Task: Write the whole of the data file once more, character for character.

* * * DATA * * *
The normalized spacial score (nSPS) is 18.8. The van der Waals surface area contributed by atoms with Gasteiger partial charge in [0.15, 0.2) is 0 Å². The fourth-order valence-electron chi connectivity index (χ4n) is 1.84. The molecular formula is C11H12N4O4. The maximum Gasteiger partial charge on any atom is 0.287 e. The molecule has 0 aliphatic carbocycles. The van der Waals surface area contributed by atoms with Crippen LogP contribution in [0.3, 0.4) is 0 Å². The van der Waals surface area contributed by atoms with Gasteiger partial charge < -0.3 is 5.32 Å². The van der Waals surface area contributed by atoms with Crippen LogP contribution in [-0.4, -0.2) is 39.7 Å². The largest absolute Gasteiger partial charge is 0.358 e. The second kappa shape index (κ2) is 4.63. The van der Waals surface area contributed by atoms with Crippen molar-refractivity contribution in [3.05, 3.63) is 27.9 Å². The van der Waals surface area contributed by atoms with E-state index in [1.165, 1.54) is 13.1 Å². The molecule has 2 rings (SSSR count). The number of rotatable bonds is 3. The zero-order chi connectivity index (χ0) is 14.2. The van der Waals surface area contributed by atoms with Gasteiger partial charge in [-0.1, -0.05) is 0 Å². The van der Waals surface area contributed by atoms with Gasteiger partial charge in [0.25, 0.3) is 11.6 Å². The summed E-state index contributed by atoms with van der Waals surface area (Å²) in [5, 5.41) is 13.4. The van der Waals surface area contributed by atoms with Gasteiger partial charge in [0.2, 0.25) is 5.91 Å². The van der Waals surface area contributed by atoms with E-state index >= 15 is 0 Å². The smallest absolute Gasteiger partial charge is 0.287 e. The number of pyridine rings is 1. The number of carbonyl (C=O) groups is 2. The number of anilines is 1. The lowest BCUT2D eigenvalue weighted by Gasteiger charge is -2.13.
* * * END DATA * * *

The normalized spacial score (nSPS) is 18.8. The van der Waals surface area contributed by atoms with Gasteiger partial charge in [0.15, 0.2) is 0 Å². The fourth-order valence-electron chi connectivity index (χ4n) is 1.84. The molecular formula is C11H12N4O4. The maximum Gasteiger partial charge on any atom is 0.287 e. The molecule has 0 aliphatic carbocycles. The van der Waals surface area contributed by atoms with Crippen LogP contribution in [0.3, 0.4) is 0 Å². The van der Waals surface area contributed by atoms with Gasteiger partial charge < -0.3 is 5.32 Å². The van der Waals surface area contributed by atoms with Crippen LogP contribution in [-0.4, -0.2) is 39.7 Å². The largest absolute Gasteiger partial charge is 0.358 e. The second kappa shape index (κ2) is 4.63. The van der Waals surface area contributed by atoms with Crippen molar-refractivity contribution in [3.05, 3.63) is 27.9 Å². The van der Waals surface area contributed by atoms with E-state index in [1.165, 1.54) is 13.1 Å². The molecule has 2 rings (SSSR count). The number of rotatable bonds is 3. The zero-order chi connectivity index (χ0) is 14.2. The van der Waals surface area contributed by atoms with Gasteiger partial charge in [-0.1, -0.05) is 0 Å². The van der Waals surface area contributed by atoms with Gasteiger partial charge in [0.25, 0.3) is 11.6 Å². The summed E-state index contributed by atoms with van der Waals surface area (Å²) in [5, 5.41) is 13.4. The van der Waals surface area contributed by atoms with Gasteiger partial charge in [0.2, 0.25) is 5.91 Å². The van der Waals surface area contributed by atoms with E-state index >= 15 is 0 Å². The smallest absolute Gasteiger partial charge is 0.287 e. The number of pyridine rings is 1. The number of carbonyl (C=O) groups is 2. The number of anilines is 1. The lowest BCUT2D eigenvalue weighted by Gasteiger charge is -2.13.